Apr 052008

In my previous posts about running Blat searches on the Sun Grid Engine, I mentioned I would follow up to report what kind of money we’re looking into when running such searches for mapping large amounts of sequences. The results were pretty impressive and nothing like my first benchmarks suggested. At first I reported that it would cost approximately 730$ to map about 280Mb of dna sequence. This was sort of expensive, but not expensive enough to prevent us from running it. However I inferred this only on the results of one run where the best thing to do would have been to base myself on running 2 runs because of the overhead costs of starting a program (and loading all the needed resources). It turns out that the test program run time was mostly due to overhead costs. To my great surprise when I did the actual blat run on the 280Mb of sequences which I expected to be roughly $400-500 or cpu hours it turned out it took only 11 cpu hours !! In addition surprisingly the Repeat Masker step is the one that is now more costly: where as it used to cost roughly a third or a fourth of the compute time of blat on a standalone workstation, it is now costing about 3 times more in the grid engine setup.

Under the grid engine setup on Network.com, we can not only run blat on several hundreds of nodes, it also will run roughly 10 times faster on each node than it does on my workstation. It seems blat benefits a lot from being run in 64 bit mode, or the memory installed on the sun hardware is top of the line, since blat is mostly memory accesses.

Mar 082008

Some follow up with running blat on network.com. Unfortunately, using blat on smaller chunks of DNA, like chromosomes wasn’t the way to go: I quickly rearranged my qsub submissions so that individual chromosomes maybe searched instead of whole genomes at once. twoBitInfo, which retrieves the information related to the chromosomes in a 2bit file, was my friend for that, however I obtained the same “killed” error message for the twoBitInfo utility, hinting seriously at some compilation issues. I went back on track with my efforts to cross compile blat for amd64 on my RHEL4 box but that still gave me error message on the grid engine.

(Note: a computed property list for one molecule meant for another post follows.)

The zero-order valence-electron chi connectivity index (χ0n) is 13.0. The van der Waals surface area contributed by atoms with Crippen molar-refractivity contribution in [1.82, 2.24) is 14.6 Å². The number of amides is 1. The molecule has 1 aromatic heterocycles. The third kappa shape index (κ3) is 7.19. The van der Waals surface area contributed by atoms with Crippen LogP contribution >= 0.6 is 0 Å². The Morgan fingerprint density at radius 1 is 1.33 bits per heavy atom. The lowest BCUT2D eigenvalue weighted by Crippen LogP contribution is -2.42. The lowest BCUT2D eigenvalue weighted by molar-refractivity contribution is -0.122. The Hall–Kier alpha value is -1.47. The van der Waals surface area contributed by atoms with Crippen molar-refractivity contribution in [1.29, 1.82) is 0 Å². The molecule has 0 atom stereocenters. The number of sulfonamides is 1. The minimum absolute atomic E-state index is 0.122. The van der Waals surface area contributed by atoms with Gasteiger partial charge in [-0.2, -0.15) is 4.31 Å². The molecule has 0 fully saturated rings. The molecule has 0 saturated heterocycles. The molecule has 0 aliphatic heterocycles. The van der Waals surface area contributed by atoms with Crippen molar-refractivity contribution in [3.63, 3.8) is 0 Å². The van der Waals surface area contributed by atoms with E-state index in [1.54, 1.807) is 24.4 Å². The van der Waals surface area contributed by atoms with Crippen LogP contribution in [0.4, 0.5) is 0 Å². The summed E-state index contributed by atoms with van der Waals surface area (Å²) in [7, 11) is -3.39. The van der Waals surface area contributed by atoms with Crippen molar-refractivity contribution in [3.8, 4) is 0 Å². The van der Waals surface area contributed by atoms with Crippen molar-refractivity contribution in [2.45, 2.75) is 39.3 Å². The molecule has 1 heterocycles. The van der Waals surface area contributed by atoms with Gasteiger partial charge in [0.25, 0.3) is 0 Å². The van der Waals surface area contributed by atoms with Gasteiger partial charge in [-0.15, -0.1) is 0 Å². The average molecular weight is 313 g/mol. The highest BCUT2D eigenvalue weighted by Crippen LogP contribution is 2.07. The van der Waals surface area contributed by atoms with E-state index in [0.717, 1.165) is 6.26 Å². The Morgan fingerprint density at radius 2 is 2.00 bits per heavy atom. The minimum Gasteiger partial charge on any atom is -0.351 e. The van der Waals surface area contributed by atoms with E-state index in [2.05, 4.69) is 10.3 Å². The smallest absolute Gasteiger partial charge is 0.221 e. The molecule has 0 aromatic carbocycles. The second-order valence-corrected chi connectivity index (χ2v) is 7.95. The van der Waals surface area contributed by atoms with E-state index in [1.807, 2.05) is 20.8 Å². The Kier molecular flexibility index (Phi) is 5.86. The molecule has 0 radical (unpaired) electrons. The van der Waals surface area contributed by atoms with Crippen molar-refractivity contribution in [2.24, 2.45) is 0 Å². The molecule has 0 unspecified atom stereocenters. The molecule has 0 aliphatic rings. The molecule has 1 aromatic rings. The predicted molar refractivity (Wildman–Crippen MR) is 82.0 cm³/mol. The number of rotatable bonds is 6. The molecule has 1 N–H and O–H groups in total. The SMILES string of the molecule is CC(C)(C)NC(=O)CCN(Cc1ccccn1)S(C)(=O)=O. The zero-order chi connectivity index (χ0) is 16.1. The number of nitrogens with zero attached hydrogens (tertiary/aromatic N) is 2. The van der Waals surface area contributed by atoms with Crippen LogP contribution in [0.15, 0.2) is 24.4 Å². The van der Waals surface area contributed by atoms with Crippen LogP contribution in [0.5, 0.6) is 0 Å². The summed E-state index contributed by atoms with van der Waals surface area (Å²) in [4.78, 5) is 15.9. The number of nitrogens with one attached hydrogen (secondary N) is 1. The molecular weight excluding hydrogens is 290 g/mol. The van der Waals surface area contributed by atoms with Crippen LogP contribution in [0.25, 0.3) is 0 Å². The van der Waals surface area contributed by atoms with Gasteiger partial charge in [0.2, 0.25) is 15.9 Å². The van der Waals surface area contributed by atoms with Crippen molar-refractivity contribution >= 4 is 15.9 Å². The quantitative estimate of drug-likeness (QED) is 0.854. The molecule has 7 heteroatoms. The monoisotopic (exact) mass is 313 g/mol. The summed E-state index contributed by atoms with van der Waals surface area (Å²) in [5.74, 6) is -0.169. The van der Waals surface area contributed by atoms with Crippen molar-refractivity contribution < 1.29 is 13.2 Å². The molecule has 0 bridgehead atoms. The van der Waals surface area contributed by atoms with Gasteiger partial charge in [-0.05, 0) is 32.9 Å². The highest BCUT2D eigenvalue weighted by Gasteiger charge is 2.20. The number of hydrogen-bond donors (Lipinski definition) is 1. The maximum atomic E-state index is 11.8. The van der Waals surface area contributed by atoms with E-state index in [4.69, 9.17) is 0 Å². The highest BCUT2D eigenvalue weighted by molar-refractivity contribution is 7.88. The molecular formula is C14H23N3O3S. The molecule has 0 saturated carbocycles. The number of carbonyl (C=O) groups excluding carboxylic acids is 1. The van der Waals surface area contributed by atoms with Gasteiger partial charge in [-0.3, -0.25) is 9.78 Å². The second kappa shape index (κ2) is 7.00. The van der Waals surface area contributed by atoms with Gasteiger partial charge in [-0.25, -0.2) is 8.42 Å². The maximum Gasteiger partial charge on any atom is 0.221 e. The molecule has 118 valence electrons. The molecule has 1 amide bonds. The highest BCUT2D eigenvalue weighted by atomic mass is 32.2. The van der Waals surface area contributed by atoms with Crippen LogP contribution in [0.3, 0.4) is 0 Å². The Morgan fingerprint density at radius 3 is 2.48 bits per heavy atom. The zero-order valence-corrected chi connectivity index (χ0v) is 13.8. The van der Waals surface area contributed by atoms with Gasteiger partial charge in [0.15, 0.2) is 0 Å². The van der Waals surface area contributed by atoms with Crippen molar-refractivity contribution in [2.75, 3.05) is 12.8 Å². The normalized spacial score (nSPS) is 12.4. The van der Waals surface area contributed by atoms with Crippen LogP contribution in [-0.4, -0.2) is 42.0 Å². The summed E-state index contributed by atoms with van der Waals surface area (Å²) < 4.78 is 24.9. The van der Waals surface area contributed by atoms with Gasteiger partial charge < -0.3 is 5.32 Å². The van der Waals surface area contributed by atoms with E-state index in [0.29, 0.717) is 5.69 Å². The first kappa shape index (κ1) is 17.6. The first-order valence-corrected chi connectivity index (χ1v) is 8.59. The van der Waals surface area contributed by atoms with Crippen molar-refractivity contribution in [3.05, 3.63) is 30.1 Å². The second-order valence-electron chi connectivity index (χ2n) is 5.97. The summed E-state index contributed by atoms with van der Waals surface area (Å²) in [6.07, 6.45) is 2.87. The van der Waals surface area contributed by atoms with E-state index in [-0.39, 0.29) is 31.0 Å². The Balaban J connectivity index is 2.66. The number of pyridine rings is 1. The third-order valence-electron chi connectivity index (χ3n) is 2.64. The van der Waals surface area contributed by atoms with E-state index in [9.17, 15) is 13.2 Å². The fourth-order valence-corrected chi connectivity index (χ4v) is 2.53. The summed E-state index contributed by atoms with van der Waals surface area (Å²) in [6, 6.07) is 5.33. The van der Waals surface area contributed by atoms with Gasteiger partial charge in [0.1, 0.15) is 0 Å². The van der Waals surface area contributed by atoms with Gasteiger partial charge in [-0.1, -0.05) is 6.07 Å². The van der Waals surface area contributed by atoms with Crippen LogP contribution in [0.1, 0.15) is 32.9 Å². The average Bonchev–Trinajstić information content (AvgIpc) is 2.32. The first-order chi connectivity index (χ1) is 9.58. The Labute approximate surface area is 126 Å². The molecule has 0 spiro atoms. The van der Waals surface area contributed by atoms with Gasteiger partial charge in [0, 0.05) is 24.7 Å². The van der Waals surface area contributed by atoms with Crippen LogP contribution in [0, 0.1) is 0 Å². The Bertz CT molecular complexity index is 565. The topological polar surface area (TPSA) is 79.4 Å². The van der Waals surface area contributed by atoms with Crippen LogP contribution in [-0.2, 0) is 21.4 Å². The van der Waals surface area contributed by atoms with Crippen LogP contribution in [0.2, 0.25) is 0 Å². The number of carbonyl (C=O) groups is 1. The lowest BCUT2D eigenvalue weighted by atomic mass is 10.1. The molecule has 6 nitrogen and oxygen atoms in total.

By the way, i disgress a bit but unless you didn’t realize, testing those binaries isn’t the most fun thing to do if you don’t have a solaris box setup, as each time you need to reupload the binaries and scripts and test them live, while at the same time wasting 1cpu/hour. Also somehow lately jobs are taking forever to start up, even though the job id increments only by one (hinting that there were no other jobs running during my wait time).

Seeing how my efforts at cross compilation failed miserably, I decided that my next move would be to try and compile blat natively… After running grid engine jobs solely for compiling blat (a job that takes 5 seconds on my machine, a bit of an overkill to use the cluster but thank god i’m not using all 5000 cpus) I managed to compile the blatSuite successully. The major bit to “porting” was the error message:

pscmGfx.c: In function `colinearPoly':
pscmGfx.c:390: warning: implicit declaration of function `isinf'
gmake[1]: *** [pscmGfx.o] Error 1
gmake: *** [topLibs] Error 2

it seems the isinf function is a source of headache for people porting to solaris, some suggestions (http://www.ruby-forum.com/topic/70926) are to change the compiler flags to gnu99, but that was to no avail. I resolved it by removing pscmGfx.o from the makefile, since it’s not used by blat. the mods I made to the common make file follow, some changes maybe useless but I did not take the time to test:

CFLAGS=-L/usr/sfw/lib/amd64 -L/usr/lib -lnsl -lsocket -lresolv
HG_INC=-I../inc -I../../inc -I../../../inc -I../../../../inc -I../../../../../inc -I/usr/include -I/usr/sfw/lib/gcc/i386-pc-solaris2.10/3.4.3/include/

more on benchmarking later…

update: Benchmarking estimate tell me that it will cost 730$ to repeat mask and map a whole library’s worth of end sequences (about 280 Megabases onto the human genome)